Anyone who opens the museum's heavy door on the bank of the River Spaarne sees at a glance what it is that inspires such enthusiasm. The museum breathes the atmosphere of the 18th and 19th centuries – the Age of the Enlightenment – when people were busily gathering knowledge about the world. Teylers Museum is a world in itself, one that you will never forget.

All in its Original State

Teylers Museum is the best-preserved 18th-century public knowledge institution for the arts and sciences in the world. It has been open to the public since 1784, welcoming all those who are eager to look at paintings and drawings by the Old Masters, magnificent minerals, ingenious scientific instruments, precious books, and centuries-old fossils.

The museum's interior alone, with the monumental Oval Room as pièce de resistance, is a truly remarkable attraction. It is the only authentic 18th-century museum interior in the world. More than 110,000 people visit the museum every year.

Pieter Teyler

Pieter Teyler van der Hulst (1702-1778) never visited the museum that bears his name. He had been dead for six years by the time Teylers Museum opened to the public, in 1784. On his death, the wealthy banker and silk merchant left his house at Damstraat 21, along with his collection of books, drawings, prints, coins and medals and his entire fortune of two million guilders (which would be equivalent today to approximately 80 million euros) to a foundation to be named after him: the Teylers Foundation.

The Spirit of the Enlightenment

As a man steeped in the ideals of the Enlightenment, Pieter Teyler believed in the great benefits to be gained from acquiring knowledge. He was a collector, and felt it important to create a place in which ordinary people could explore the world. Teylers Museum became that place. Ever since then, famous scholars from all over the world have visited the museum for research and exchanges of views. Others have come to look at works of art. This has been going on for 230 years, and the institution's relevance is undiminished today.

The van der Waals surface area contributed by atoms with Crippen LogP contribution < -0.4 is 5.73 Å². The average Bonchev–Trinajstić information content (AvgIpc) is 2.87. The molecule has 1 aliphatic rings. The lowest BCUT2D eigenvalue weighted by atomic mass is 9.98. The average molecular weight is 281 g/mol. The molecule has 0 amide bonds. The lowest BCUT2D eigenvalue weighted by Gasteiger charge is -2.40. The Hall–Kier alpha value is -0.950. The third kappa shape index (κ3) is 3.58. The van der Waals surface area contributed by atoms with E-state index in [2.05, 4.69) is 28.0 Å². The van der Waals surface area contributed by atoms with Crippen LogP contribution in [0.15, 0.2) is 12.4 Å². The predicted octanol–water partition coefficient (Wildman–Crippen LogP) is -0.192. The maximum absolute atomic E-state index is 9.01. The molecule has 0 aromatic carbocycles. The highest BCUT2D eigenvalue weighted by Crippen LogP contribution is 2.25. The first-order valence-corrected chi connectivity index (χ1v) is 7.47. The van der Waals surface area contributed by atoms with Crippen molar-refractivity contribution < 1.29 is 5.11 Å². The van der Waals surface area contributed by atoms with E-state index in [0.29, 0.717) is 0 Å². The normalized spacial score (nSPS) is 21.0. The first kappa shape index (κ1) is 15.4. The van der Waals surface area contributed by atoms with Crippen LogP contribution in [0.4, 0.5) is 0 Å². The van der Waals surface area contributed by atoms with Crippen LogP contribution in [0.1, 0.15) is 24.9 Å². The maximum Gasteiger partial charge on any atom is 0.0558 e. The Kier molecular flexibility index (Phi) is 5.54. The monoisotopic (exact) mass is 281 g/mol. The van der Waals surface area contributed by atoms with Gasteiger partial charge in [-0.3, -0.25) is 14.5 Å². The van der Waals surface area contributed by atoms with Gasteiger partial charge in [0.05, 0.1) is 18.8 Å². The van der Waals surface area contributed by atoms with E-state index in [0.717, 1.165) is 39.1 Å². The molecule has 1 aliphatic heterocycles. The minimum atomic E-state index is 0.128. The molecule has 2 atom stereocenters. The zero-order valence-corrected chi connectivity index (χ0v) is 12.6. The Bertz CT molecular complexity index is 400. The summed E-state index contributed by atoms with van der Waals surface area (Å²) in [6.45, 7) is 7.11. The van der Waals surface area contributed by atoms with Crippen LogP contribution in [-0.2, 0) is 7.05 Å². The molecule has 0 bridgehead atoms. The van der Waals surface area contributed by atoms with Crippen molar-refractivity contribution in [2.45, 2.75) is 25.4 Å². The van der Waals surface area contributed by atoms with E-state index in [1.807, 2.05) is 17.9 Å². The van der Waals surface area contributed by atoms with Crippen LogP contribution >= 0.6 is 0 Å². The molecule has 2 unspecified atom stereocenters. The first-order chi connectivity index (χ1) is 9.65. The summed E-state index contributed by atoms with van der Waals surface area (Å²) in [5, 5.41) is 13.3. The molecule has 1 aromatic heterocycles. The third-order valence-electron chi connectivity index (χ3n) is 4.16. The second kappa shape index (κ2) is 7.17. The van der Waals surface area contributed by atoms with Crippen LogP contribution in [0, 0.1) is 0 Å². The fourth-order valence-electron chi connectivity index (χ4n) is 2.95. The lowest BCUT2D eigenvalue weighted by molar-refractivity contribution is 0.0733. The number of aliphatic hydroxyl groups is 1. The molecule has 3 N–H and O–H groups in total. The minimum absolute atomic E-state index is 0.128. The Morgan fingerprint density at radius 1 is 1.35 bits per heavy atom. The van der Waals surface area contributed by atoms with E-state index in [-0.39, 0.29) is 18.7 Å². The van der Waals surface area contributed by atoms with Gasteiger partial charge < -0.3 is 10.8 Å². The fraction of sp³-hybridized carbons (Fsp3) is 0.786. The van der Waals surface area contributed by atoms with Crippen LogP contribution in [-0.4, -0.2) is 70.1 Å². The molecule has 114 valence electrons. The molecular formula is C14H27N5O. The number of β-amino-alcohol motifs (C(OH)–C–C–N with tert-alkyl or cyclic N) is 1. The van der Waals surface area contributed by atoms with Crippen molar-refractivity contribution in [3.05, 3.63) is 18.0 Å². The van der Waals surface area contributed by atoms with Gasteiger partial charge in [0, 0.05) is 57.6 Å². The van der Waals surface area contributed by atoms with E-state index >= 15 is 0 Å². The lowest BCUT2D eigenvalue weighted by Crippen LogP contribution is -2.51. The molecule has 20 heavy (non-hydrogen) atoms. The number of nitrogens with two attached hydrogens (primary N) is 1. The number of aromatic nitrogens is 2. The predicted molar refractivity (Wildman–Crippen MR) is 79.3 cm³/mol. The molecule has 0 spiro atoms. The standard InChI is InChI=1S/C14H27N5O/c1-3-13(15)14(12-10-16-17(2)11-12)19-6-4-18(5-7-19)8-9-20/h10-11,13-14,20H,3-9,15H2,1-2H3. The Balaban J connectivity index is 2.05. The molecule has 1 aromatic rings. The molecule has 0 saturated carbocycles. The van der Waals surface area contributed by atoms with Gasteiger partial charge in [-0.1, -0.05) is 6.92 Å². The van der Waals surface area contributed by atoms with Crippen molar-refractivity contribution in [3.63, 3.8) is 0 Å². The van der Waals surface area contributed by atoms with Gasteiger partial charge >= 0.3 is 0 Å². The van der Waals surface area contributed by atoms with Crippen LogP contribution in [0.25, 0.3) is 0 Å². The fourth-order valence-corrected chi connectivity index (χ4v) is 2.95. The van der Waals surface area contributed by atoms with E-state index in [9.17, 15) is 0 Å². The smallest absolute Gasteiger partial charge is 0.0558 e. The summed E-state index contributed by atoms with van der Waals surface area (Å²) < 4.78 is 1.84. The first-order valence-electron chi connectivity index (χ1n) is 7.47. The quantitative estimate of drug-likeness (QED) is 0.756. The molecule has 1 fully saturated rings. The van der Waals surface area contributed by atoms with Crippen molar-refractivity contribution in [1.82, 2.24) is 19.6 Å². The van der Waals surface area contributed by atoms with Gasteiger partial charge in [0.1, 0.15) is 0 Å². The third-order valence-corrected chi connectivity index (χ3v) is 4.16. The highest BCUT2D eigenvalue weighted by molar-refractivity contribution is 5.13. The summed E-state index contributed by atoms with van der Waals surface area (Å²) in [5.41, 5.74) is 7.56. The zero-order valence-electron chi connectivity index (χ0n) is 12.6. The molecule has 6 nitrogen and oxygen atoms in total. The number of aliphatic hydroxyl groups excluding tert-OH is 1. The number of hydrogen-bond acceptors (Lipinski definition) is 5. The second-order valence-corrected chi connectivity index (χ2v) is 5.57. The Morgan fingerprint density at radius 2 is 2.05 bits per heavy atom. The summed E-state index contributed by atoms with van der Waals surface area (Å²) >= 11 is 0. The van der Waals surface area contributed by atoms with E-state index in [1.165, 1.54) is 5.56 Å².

The Ideals of Pieter Teyler

Like his father, Pieter Teyler van der Hulst (1702-1778) was a successful silk merchant; from 1763 onwards, however, he became more active in the financial world. As a typical representative of the Enlightenment, Teyler had a wide range of interests in the arts and sciences, which he valued as ways of enriching society and humanity in general. He built up collections in both fields. He also took a keen interest in theology. In 1728 he married Helena Wijnands Verschaven. In 1756, shortly after his wife's death, Pieter Teyler drew up his last will and testament.

Teyler's Bequest

In his will, Pieter Teyler wrote that his considerable fortune of two million guilders (roughly 80 million euros) should go to a new foundation, and named five of his friends to serve as its directors. One of the primary goals of the new foundation was to promote theology, the sciences, and the arts. Teylers Foundation is still active in these areas, for instance through the essay contests that are set annually by the two learned societies that have been part of the foundation since 1778. Charity and poor relief are also part of the mission of the Teylers Foundation. 

After the death of Pieter Teylers in 1778, the ownership of his house on Damstraat and his collections of books, and items of natural history, numismatics, and draughtsmanship passed to the Foundation. In 1779, the Foundation's first directors commissioned the young architect Leendert Viervant to design a 'Books and Art Room' behind the Foundation House (Fundatiehuis, where Pieter Teyler had lived). The result was the Oval Room, which opened to the public in 1784. Before long, the minutes of the Foundation's meetings started to refer to this room as the 'museum', a concept that was still quite new at the time. In this way, the first museum of the Netherlands was born. And it is still there.